Last Friday, I picked the boys up from school and headed into Savannah.
As we crossed the Wilmington River, my seven-year-old impulsively rolled down his window and stuck his head out.
“What are you doing?! Roll your window up!”
He looked confused.
“That’s not safe. All body parts must remain inside the vehicle at all times.”
My attempts at humor were lost, and he sulked in the backseat.
A few minutes later he said, “I wanna do that every time we go over that bridge.”
I made a mental note to engage the child locks and windows, silently wishing I’d been blessed with a more chilled temperament. Surely that would make parenting my spirited children less nerve-frazzling.
“Like that!!! Mom, look at that awesome dog!”
The scene in the lane to our right brought an immediate smile to my face. The driver of a well-loved, buttercream-yellow Mercedes Benz was bopping her head to the music and smiling in the rearview mirror at her backseat passenger, an enormous St. Bernard, who naturally, was hanging his head out the window and grinning at my ecstatic children, residual slobber plastered to his cheeks.
My mood lightened. Our week was long and we were elated that the weekend was upon us.
I needed food, specifically beef.
I’ve been on a vegan cleanse since the new year but haven’t felt great. My body seems to function best when I eat red meat in small amounts. Too bad I’m better at cooking vegan fare.
Thankfully, good food abounds in Savannah.
We pulled into the parking lot of Green Truck Pub, home of the best gourmet, grass-fed burgers in Savannah.
We were greeted warmly and seated immediately in a cozy booth — a handy perk that often occurs when my exuberant children bust through the door of various establishments.
Emma, server extraordinaire, welcomed us with menus and crayons, took one look at my bouncing children and asked, “Can I bring you a beer? Two?”
I laughed and settled for unsweet tea, a sacrilege in the south, but Emma was happy to oblige. I scanned the menu for beverages that wouldn’t further amp up my kids as they begged for Sprite.
Emma cut her eyes at me and with the skill of an expert ventriloquist said, “I can do a fourth of Sprite and the rest sparkling water.”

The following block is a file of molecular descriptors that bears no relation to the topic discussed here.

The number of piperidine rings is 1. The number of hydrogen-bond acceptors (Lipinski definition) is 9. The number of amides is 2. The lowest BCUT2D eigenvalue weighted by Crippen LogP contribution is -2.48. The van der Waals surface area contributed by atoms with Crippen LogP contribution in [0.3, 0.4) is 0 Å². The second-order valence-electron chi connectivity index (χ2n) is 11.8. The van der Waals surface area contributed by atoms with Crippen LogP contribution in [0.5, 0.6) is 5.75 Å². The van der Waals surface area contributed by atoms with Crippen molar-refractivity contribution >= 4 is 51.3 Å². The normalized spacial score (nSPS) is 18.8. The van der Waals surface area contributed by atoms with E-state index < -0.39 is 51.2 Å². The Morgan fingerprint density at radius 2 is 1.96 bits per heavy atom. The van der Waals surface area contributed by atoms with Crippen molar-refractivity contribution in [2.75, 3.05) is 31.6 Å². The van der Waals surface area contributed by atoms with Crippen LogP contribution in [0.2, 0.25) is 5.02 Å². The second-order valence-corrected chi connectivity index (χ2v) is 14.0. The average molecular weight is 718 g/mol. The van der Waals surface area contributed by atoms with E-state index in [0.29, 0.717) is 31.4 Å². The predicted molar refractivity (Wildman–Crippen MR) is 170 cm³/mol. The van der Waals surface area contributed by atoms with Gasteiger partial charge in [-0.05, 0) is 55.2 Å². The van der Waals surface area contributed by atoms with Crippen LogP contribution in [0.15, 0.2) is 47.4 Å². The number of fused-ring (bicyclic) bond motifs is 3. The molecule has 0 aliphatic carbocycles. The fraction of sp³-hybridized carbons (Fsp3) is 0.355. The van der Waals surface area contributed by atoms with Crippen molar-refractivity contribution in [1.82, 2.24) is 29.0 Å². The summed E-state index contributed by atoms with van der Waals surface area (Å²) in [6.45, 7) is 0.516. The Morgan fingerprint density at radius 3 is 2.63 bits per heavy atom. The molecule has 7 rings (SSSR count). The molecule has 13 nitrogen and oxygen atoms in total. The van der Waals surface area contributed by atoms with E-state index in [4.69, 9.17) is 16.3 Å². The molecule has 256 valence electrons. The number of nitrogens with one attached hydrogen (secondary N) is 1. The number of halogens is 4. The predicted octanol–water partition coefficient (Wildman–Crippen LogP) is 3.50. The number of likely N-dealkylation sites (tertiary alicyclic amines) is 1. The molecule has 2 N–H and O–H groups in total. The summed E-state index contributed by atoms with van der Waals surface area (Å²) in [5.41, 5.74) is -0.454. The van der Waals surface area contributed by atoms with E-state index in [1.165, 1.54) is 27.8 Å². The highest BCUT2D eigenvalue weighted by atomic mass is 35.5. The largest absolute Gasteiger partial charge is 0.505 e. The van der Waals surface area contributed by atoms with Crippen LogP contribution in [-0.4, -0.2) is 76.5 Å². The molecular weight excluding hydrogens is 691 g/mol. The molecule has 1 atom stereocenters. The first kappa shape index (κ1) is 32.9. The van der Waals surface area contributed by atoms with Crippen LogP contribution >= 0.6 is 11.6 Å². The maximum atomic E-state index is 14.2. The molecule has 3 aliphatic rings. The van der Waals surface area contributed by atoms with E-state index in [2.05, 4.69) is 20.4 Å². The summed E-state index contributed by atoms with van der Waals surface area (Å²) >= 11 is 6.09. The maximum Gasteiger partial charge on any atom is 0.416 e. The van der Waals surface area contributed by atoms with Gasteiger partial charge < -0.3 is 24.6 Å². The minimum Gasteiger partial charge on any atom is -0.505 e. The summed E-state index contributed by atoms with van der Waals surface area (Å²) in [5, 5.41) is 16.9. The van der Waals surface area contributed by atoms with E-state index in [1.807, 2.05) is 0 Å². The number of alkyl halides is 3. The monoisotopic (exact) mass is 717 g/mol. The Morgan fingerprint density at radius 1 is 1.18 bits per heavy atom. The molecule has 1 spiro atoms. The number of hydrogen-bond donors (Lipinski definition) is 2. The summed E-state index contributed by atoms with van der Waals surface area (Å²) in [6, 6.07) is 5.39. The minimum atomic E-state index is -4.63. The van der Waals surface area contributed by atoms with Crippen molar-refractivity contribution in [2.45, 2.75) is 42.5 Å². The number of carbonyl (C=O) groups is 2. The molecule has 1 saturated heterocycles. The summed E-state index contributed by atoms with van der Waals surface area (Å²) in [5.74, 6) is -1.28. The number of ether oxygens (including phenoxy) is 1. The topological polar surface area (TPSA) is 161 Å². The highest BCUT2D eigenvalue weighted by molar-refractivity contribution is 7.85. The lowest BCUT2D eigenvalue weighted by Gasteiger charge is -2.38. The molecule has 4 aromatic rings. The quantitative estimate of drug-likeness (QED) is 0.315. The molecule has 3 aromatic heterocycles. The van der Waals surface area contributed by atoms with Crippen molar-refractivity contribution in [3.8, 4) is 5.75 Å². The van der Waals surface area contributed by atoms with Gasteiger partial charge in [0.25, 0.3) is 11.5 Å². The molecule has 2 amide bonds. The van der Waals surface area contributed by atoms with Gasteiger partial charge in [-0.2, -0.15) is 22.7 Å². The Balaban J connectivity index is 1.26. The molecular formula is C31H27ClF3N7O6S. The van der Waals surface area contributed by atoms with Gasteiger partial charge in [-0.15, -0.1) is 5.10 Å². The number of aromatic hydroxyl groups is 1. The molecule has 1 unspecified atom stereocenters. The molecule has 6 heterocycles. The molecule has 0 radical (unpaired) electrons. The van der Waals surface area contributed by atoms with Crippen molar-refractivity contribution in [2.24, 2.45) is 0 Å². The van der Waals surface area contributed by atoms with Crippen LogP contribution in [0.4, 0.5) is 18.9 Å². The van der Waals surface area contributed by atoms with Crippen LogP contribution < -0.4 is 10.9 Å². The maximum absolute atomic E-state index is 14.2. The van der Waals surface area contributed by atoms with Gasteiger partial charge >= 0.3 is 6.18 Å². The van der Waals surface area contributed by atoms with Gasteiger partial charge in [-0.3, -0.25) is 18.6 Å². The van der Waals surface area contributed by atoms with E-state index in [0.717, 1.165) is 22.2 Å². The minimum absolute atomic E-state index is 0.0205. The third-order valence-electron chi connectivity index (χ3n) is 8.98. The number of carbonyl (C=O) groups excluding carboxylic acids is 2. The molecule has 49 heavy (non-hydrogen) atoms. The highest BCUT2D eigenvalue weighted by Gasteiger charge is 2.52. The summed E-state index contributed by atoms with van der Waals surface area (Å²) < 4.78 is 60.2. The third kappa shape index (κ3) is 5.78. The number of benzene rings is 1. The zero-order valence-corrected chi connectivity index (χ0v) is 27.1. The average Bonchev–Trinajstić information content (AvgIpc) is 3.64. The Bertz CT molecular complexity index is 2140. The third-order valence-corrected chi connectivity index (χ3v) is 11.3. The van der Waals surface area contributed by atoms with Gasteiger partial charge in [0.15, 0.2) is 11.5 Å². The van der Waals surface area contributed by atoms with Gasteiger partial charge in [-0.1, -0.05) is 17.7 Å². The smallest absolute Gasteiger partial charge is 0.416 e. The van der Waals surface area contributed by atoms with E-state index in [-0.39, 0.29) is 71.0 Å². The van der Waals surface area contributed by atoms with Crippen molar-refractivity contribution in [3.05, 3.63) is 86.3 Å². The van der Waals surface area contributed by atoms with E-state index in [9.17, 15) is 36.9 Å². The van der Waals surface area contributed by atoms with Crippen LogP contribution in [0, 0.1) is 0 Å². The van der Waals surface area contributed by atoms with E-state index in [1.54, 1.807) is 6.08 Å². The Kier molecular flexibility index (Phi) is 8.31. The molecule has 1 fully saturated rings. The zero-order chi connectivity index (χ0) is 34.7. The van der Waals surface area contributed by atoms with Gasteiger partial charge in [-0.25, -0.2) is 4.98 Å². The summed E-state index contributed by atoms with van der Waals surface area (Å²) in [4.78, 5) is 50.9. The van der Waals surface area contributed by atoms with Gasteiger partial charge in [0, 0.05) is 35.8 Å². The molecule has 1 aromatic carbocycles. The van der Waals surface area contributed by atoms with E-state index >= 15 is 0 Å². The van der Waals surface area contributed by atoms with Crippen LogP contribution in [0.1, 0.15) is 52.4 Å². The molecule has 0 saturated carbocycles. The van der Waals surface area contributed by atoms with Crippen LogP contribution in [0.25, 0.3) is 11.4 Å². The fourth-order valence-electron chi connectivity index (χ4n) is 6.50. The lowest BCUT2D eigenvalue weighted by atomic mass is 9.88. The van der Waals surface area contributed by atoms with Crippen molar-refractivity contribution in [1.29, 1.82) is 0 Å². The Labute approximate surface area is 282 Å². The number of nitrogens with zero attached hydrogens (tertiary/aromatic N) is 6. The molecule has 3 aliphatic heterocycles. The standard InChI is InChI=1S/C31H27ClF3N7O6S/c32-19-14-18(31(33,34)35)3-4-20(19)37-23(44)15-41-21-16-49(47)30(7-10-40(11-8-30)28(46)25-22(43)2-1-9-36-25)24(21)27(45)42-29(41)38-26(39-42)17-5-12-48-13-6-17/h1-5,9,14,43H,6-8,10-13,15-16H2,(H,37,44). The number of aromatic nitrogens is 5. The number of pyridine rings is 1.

I loved her instantly.
The three of us feasted on grass-fed beef from fabulous Hunter Cattle, a family farm in nearby Brooklet that we frequented when we lived in Statesboro.
The food, service, and atmosphere couldn’t have been better. Green Truck never disappoints.
The boys enjoyed sizable kids’ burgers with fries and apples, and I had the daily special — a clever name I can’t remember, boasting goat cheese and standard fixings, with a side of garden vegetable soup. Delicious! All the food is fresh and regional, and I loved watching my children devour it all, right down to the tasty, homemade ketchup.
I could have hung out all afternoon, but the boys were at their limit and ready for the playground.
If you’re a burger lover, put Green Truck Pub on your list next time you’re in Savannah.
We made our way over to Forsyth Park.
I snapped a few pictures while the kids dashed along the surprisingly deserted walking paths, arguing over which playground to start with — Forsyth is paradise for children and adults alike.
I did my best to simply be — the warmer weather was a welcome change, and though it was slightly overcast, the sun made its way from behind the clouds a few times, giving us a glimpse of spring days ahead.
As much as I hate to admit it, the dreariness of winter coupled with hectic, redundant days of school and work, are kind of wrecking my mood. I’m ready for summer.
As I watched the kids play, I was reminded of the importance of changing up our afternoon routine. I felt better than I had all week.
I planted myself on an empty bench and overheard a conversation between an older gentleman, a park regular I soon learned, and a younger guy who shared that he was a student at Savannah College of Art and Design.
I was distracted with other things and didn’t catch the beginning of their conversation, though I’m not sure it would have mattered.
The older of the two men made several profound statements, but the following was my favorite:
“We all have moments of not knowing. It’s what you do with that not knowing that’s important. I learned a long time ago that my best course of action is to head outside and sit with the trees. They sure know more than most humans in this town. I just sit on this bench and soak up their wisdom. Try it sometime and tell me I’m wrong.”
~ Anonymous Park Dweller
I’m pretty sure he’s onto something.
I’ll give it a try and let you know.
(Words and images, by Jenni Dowling)